Although more than one layer of fire-protecting article 10 may be used to fire protect duct 12, it is preferred that only one layer of fire-protecting article 10 be used. If only one layer is used, installation time may be decreased and costs of fire protecting duct 12 may be lowered because less product may be used. With fire-protecting article 10 of the present invention, it may be possible to fire protect duct 12 with only one layer because fire-protecting article 10 expands such that its “effective” thermal thickness is at greater than its installed thickness. An “effective” thermal thickness is a thickness of fire-protecting article 10 after it is substantially fully expanded when in a heated condition. A heated condition preferably occurs when fire-protecting article 10 is exposed to a temperature in a range of about 500° F. to about 1200° F. It is even more preferred that fire-protecting article 10 reach its effective thickness as soon after it is exposed to a temperature of greater than about 500° F. An “effective” thickness may also be substantially equal to a thickness necessary for a prior art fire-protecting article to pass the rigorous fire tests known in the art. For example, with a 3M Fire Barrier Duct Wrap, which is commercially available from 3M Company, St. Paul, Minn., approximately two layers of two inch prior art fire-protecting articles are currently needed to meet the rigorous fire tests and standards. The effective thickness may also be known as a “reactive” or “expanded” thickness. The effective, reactive, or expanded thicknesses are greater than the initial thickness. The applied or initial thickness is the thickness of fire-protecting article 10 prior to being exposed to an intense heat.

The effective thickness is an important dimension because fire-protecting article 10 must be thick enough to keep the temperature on side A (“cold side”) of fire-protecting article 10 (the side furthest from the inside of duct 12) at a temperature low enough to pass certain fire tests, such as Section 5.5 of the AC101 Acceptance Criteria for Grease Duct Enclosure. Side A is the “cold-side” only if the fire (or other heat source) is within duct 12. Side B would be considered the “cold-side” if an external fire engulfs duct 12 from the outside. As stated earlier, in Section 5.5 of the AC101 test, a sample of fire-protecting article 10 is exposed to a furnace that is exerting a heat of approximately 2000° F. for about 30 minutes. The sample of fire-protecting article 10 must be able with stand the 2000° F. heat. That is, the sample of fire-protecting article 10 must not combust, and the temperature measured at side A of fire-protecting article 10 must not exceed 325° F. plus the ambient temperature. It has been found that with a conventional fire-protecting article, two layers of the article (for a total of approximately four inches of the fire-protecting article outside the duct) are needed in order for the temperature at the outermost portion of the fire-protecting article to remain at or below 325° F. plus the ambient temperature.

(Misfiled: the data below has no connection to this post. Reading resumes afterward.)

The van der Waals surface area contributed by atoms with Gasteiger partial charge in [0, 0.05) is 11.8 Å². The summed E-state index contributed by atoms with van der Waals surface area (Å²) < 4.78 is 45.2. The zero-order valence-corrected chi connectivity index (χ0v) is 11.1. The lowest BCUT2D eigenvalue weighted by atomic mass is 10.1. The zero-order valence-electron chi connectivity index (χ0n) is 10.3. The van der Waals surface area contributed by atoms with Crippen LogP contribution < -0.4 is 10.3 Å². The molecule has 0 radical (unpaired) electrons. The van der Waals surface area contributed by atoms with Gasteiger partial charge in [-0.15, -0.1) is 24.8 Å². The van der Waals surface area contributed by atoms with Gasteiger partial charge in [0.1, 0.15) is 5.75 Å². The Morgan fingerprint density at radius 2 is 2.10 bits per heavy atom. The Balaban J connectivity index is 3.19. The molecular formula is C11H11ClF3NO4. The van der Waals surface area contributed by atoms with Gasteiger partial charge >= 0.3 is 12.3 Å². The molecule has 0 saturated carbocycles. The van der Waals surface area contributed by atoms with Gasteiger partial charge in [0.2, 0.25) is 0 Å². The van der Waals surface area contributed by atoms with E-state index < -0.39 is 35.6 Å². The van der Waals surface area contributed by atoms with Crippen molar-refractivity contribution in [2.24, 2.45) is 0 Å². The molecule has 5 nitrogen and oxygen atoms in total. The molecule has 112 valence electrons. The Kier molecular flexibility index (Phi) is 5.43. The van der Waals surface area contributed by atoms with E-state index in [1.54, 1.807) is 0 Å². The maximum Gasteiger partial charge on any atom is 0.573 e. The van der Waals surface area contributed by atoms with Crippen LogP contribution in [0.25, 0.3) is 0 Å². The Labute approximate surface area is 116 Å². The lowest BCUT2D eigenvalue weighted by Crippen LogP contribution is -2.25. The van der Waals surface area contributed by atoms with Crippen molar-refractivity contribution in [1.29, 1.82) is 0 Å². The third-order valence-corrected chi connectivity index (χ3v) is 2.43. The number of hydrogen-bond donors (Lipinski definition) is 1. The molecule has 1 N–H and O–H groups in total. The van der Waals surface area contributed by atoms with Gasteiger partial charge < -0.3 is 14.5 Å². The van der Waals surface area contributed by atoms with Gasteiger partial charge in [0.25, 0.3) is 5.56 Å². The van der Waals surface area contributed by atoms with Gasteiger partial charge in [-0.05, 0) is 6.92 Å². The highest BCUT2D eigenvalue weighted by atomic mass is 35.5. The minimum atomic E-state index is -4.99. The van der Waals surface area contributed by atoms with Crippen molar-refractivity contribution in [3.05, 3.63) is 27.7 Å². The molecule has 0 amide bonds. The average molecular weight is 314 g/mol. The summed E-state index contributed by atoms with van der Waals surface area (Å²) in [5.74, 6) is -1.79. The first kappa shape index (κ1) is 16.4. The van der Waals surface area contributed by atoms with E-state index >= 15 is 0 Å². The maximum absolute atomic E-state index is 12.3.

In the present invention, only one layer of fire-protecting article 10 (where one layer is less than about three inches thick) is necessary to pass Sections 5.4 and 5.5 of the AC101 test, where the single layer has an applied (or initial) thickness less that about three inches. Only one layer having a thickness of less than three inches is necessary because the intumescent material in fire-protecting article 10 expands in volume in reaction to a heated condition, thus expanding the thickness of fire-protecting article 10, such that the one layer of fire-protecting article 10 has an effective (or expanded or reactive) thickness greater than the applied thickness. Specifically, it is preferred that fire protecting article 10 meet Section 5.4 of the AC101 test at its initial thickness of about less than three inches, and meet Section 5.5 of the AC101 test at its expanded thickness.

Duct 12 may be formed of many pieces attached together in a longitudinal direction so that there are laterally-extending seams between each piece. If duct 12 warps from a fire or other form of heat inside duct 12, the seams between duct 12 pieces may separate. This may be hazardous because it may provide a channel for the fire or other heat source contained in duct 12 to spread to surrounding structure 15. If fire-protecting article 10 begins to expand in response to the fire or other heat source, fire-protecting article may fill in the void formed by the separated seams in duct 12.

As FIG. 1B shows, a method for fire protecting a duct in accordance with the present invention includes first fitting fire-protecting article 10 around the duct in a single layer having a thickness of less than about three inches. Fire-protecting article 10 is then secured to the duct using stainless steel straps 14 or another securing mechanism, such as copper-coated steel pins. Those skilled in the art may modify the type of securing mechanism. Fire-protecting article 11 is in a mid-wrap position and is shown to illustrate how fire-protecting article 11 may be wrapped around duct 12. Duct 12 may be completely or partially enclosed by surrounding structure 15.